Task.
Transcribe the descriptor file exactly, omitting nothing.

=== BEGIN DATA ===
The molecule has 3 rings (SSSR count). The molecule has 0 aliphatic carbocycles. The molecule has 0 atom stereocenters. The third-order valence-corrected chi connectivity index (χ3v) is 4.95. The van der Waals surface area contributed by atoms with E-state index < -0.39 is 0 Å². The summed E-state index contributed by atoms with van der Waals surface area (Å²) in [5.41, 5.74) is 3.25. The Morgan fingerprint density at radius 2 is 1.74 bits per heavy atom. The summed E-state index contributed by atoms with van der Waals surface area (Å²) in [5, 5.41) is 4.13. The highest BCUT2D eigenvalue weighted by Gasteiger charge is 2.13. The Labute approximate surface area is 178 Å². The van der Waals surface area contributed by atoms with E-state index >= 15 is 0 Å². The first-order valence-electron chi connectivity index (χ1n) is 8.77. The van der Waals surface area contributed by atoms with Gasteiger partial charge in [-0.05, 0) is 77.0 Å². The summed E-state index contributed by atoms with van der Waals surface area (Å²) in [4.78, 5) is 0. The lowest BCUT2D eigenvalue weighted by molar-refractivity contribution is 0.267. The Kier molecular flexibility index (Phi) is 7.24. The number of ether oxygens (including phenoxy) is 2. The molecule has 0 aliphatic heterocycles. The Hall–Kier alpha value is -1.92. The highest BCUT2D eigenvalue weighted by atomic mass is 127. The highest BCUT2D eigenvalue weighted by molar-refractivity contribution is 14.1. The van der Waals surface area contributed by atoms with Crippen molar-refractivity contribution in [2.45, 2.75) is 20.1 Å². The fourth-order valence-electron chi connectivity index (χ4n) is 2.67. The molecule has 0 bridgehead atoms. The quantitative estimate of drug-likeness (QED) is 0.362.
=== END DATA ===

The molecule has 3 rings (SSSR count). The molecule has 0 aliphatic carbocycles. The molecule has 0 atom stereocenters. The third-order valence-corrected chi connectivity index (χ3v) is 4.95. The van der Waals surface area contributed by atoms with E-state index < -0.39 is 0 Å². The summed E-state index contributed by atoms with van der Waals surface area (Å²) in [5.41, 5.74) is 3.25. The Morgan fingerprint density at radius 2 is 1.74 bits per heavy atom. The summed E-state index contributed by atoms with van der Waals surface area (Å²) in [5, 5.41) is 4.13. The highest BCUT2D eigenvalue weighted by Gasteiger charge is 2.13. The Labute approximate surface area is 178 Å². The van der Waals surface area contributed by atoms with E-state index >= 15 is 0 Å². The first-order valence-electron chi connectivity index (χ1n) is 8.77. The van der Waals surface area contributed by atoms with Gasteiger partial charge in [-0.05, 0) is 77.0 Å². The summed E-state index contributed by atoms with van der Waals surface area (Å²) in [4.78, 5) is 0. The lowest BCUT2D eigenvalue weighted by molar-refractivity contribution is 0.267. The Kier molecular flexibility index (Phi) is 7.24. The number of ether oxygens (including phenoxy) is 2. The molecule has 0 aliphatic heterocycles. The Hall–Kier alpha value is -1.92. The highest BCUT2D eigenvalue weighted by atomic mass is 127. The highest BCUT2D eigenvalue weighted by molar-refractivity contribution is 14.1. The van der Waals surface area contributed by atoms with Crippen molar-refractivity contribution in [2.45, 2.75) is 20.1 Å². The fourth-order valence-electron chi connectivity index (χ4n) is 2.67. The molecule has 0 bridgehead atoms. The quantitative estimate of drug-likeness (QED) is 0.362.